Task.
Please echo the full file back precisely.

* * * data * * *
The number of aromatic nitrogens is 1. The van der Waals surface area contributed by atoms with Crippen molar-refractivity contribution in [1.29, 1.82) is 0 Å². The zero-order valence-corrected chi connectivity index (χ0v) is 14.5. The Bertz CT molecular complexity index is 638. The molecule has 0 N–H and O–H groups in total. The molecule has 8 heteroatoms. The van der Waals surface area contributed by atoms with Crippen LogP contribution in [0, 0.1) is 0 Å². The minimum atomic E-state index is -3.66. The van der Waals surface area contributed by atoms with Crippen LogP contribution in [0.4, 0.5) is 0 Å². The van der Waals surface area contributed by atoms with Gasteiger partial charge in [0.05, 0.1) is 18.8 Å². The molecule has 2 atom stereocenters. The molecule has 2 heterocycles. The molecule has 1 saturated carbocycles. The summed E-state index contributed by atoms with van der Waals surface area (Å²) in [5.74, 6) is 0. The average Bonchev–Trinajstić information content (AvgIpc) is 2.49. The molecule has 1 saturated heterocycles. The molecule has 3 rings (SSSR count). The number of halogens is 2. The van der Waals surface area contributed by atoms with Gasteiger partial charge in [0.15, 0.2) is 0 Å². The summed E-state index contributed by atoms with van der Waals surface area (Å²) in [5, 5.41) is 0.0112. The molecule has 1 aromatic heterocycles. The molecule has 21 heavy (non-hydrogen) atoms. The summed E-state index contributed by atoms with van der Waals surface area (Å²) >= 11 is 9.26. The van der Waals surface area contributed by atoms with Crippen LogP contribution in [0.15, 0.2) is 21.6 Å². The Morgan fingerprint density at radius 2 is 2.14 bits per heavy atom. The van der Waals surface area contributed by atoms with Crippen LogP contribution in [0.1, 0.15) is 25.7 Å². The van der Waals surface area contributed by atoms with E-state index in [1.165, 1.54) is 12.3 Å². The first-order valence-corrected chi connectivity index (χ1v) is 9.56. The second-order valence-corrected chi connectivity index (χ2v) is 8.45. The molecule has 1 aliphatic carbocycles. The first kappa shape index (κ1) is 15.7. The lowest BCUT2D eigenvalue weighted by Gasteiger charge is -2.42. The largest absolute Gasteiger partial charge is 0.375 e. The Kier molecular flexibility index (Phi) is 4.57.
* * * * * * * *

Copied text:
The number of aromatic nitrogens is 1. The van der Waals surface area contributed by atoms with Crippen molar-refractivity contribution in [1.29, 1.82) is 0 Å². The zero-order valence-corrected chi connectivity index (χ0v) is 14.5. The Bertz CT molecular complexity index is 638. The molecule has 0 N–H and O–H groups in total. The molecule has 8 heteroatoms. The van der Waals surface area contributed by atoms with Crippen LogP contribution in [0, 0.1) is 0 Å². The minimum atomic E-state index is -3.66. The van der Waals surface area contributed by atoms with Crippen LogP contribution in [0.4, 0.5) is 0 Å². The van der Waals surface area contributed by atoms with Gasteiger partial charge in [0.05, 0.1) is 18.8 Å². The molecule has 2 atom stereocenters. The molecule has 2 heterocycles. The molecule has 1 saturated carbocycles. The summed E-state index contributed by atoms with van der Waals surface area (Å²) in [5.74, 6) is 0. The average Bonchev–Trinajstić information content (AvgIpc) is 2.49. The molecule has 1 saturated heterocycles. The molecule has 3 rings (SSSR count). The number of halogens is 2. The van der Waals surface area contributed by atoms with Gasteiger partial charge in [0.15, 0.2) is 0 Å². The summed E-state index contributed by atoms with van der Waals surface area (Å²) in [5, 5.41) is 0.0112. The molecule has 1 aromatic heterocycles. The molecule has 21 heavy (non-hydrogen) atoms. The summed E-state index contributed by atoms with van der Waals surface area (Å²) >= 11 is 9.26. The van der Waals surface area contributed by atoms with Crippen LogP contribution in [0.15, 0.2) is 21.6 Å². The Morgan fingerprint density at radius 2 is 2.14 bits per heavy atom. The van der Waals surface area contributed by atoms with Crippen LogP contribution in [0.1, 0.15) is 25.7 Å². The van der Waals surface area contributed by atoms with E-state index in [1.165, 1.54) is 12.3 Å². The first-order valence-corrected chi connectivity index (χ1v) is 9.56. The second-order valence-corrected chi connectivity index (χ2v) is 8.45. The molecule has 1 aliphatic carbocycles. The first kappa shape index (κ1) is 15.7. The lowest BCUT2D eigenvalue weighted by Gasteiger charge is -2.42. The largest absolute Gasteiger partial charge is 0.375 e. The Kier molecular flexibility index (Phi) is 4.57.